Reviewed by Adam R. Seipp (Department of History, Texas A & M University)
Published on H-German (July, 2004)
A War Re-Imagined
These are exciting times to be involved in First World War studies. After nearly two decades of methodological innovation and an undiminished public appetite for studies of the conflict, the field continues to seek novel ways to track the causes, courses, and legacies of the Great War. Stephene Audoin-Rouzeau and Annette Becker, as directors of the Historial de la Grande Guerre, have done much to set the research agenda in the field. In this complex, compelling, and thought-provoking volume, now available in English translation, Becker and Audoin-Rouzeau survey the existing literature and offer their vision of the future course of research into the war and its consequences for the violent twentieth century.
This is a book inspired and driven by paradoxes. The authors decided to survey the state of the field in the late 1990s, when anniversary celebrations of 1918 and 1789 fell so close together that it seemed appropriate to contemplate the long-term impact of the First World War. As they remind us, our ability to understand the war has been made more difficult by the passage of time, even as the changing political constellation of European states makes us feel closer to the tensions and hatreds that sparked the conflict. The "Great Paradox," they tell us, is that the war was "accepted from 1914-18, and much later rejected" (p. 170). The book is comprised of three extended essays, each examining one of what they consider the crucial elements of the war's legacy: violence, the spirit of crusade, and mourning. Audoin-Rouzeau and Becker hope to shed light on what the war meant to those who experienced it first-hand, and how its meaning has changed since 1918.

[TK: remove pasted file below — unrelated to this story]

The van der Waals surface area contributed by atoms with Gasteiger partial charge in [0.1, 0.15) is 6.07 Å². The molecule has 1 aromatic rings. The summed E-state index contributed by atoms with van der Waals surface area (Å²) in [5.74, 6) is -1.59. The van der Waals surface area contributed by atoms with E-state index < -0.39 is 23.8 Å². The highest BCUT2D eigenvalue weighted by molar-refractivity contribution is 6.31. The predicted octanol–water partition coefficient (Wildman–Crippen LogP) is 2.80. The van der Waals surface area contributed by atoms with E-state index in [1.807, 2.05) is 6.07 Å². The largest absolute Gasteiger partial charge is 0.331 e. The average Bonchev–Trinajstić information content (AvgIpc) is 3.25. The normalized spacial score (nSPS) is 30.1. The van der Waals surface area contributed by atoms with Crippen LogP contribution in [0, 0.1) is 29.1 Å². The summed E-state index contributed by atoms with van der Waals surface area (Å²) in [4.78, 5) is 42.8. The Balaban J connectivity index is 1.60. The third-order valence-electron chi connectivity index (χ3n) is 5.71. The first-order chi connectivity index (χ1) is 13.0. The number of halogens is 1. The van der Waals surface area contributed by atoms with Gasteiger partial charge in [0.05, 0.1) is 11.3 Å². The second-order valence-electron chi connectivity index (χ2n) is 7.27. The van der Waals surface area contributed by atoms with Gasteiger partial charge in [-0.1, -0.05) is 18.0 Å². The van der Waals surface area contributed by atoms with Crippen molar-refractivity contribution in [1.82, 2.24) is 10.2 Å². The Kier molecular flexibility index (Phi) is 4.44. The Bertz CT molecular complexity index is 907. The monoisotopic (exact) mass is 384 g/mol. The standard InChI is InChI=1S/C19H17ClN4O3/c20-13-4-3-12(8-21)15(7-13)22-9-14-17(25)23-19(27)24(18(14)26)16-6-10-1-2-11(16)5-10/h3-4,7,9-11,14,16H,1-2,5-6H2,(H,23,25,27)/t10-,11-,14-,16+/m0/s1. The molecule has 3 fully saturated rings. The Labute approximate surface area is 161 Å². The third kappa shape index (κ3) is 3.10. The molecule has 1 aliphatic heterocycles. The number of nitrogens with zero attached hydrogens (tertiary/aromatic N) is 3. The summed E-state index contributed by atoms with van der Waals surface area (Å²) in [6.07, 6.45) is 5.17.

In their essay on violence, the authors suggest that historians have all too often been guilty of overlooking the horrendous physical brutality of the war, directed both at combatants and civilians. This was a war in which the destructive potential of the industrial world co-existed uneasily with old methods of limiting and managing violence. The result was what the authors call "total battle," a term that tries to capture the pervasive nature of modern warfare (p. 24). While historians of late-nineteenth-century warfare might take issue with how novel this expansion of violence really was, the sheer number of killed and horribly wounded during the First World War seems to suggest that, if total battle did not represent a sea change, then we at least need to further consider just what was different about the battlefields of 1914-18.
The authors are on surer ground when they connect this expansion of violence to the wartime treatment of civilians and prisoners of war. There was a "spacial expansion" of warfare, fostered by technology and the need for wartime production that effectively rendered women, children, and POW's weapons of war (p. 61). They cite the examples of occupied France and the Armenian genocide, in which civilians were subject to horrific violence, confiscation of property, and forced labor. What is most compelling here is their argument that these issues, which received a great deal of attention at the time, quickly faded from public discussion, in large part due to the "increasing banality of the brutality that the Great War had induced" (p. 69).
This three-part essay is quite compelling, but it does reveal some of the few weaknesses in an otherwise splendid book. First, it is not always clear whether the authors are criticizing the field of First World War Studies in general or French historians in particular. Sometimes, like when they argue that more attention should be paid to the methodological innovations of John Keegan and Victor Davis Hanson, it is evident that they are chastising their French colleagues. At other times, it is not so clear. Also, because the book is now a few years old, there are some important studies that speak to these issues that the authors obviously could not have included. Recent works by, among others, Omer Bartov, Deborah Cohen, John Horne and Alan Kramer, and Joanna Bourke discuss some of the very important issues concerning the legacy of violence raised so well here.